Cindy Barnard/128 Wimer Street/Described her home and the investment of trees and shrubs that cost several hundred thousand dollars to enhance the property.  Last year she had to decide what would live. Currently she was hauling buckets of water from her shower and bath to her garden.  It would be ideal to use the TAP water for drinking water and TID for irrigation. She supported Option 3.
 
Donna Rhee/338 Scenic Drive/Sat on the Ashland Water Advisory ad-hoc Committee that discussed using water for appropriate uses and not using potable water to irrigate plants.  It was disappointing to see the discussion on money and allocation on what the City would save.  It did not make sense.  They were starting to lose plant life at her end of town.  It was not fair that the other end of town got TID. 
 
Daniel Maymar/115 Scenic Drive/Not having access to TID put a burden on the 86 properties that used the service.  It was inequitable.  He urged Council to support Option 3.
 
Val Dutson/725 Prim Street/Supported Option 3 and wanted everyone to stop watering their lawns.   His property lost many trees last summer and would lose more this year if they experienced the same conditions.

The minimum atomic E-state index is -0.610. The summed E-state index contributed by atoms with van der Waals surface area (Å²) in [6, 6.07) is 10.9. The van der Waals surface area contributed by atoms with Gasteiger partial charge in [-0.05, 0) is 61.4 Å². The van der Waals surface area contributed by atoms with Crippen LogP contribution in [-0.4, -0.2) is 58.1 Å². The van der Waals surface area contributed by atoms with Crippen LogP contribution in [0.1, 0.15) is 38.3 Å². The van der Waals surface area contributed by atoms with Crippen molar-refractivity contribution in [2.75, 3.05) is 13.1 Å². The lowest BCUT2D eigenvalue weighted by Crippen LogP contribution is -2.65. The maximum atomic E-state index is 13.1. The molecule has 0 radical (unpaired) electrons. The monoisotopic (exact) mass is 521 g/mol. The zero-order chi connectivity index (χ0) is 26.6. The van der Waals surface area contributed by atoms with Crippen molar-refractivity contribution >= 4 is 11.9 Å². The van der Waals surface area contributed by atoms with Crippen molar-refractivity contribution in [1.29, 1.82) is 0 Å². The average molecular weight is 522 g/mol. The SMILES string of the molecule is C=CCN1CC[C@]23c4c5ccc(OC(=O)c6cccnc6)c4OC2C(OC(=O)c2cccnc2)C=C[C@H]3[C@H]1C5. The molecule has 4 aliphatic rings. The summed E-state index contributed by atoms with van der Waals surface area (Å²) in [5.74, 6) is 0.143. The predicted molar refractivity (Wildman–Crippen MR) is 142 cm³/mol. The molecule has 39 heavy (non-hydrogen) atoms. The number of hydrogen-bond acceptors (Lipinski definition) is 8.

Mayor Stromberg noted he had talked to Council and staff on protecting legacy trees during severe water shortages and providing water for people growing food.
 
Councilor Marsh/Voisin m/s to direct staff to use TID water to supplement the water supply before using TAP water by following Option 1.  DISCUSSION: Councilor Marsh commented these were difficult times regarding drought and trying to keep important trees and plants alive.  She appreciated the comments from the people who came forward.  In order to allow 86 residents out of 11,000 water users in the city access to the TID would potentially dump 10% or 400,000 gallons of the daily water supply into Wrights Creek.  It would also require water users to pay for the opportunity for 86 users to access TID at an additional subsidy of $21,000 a year.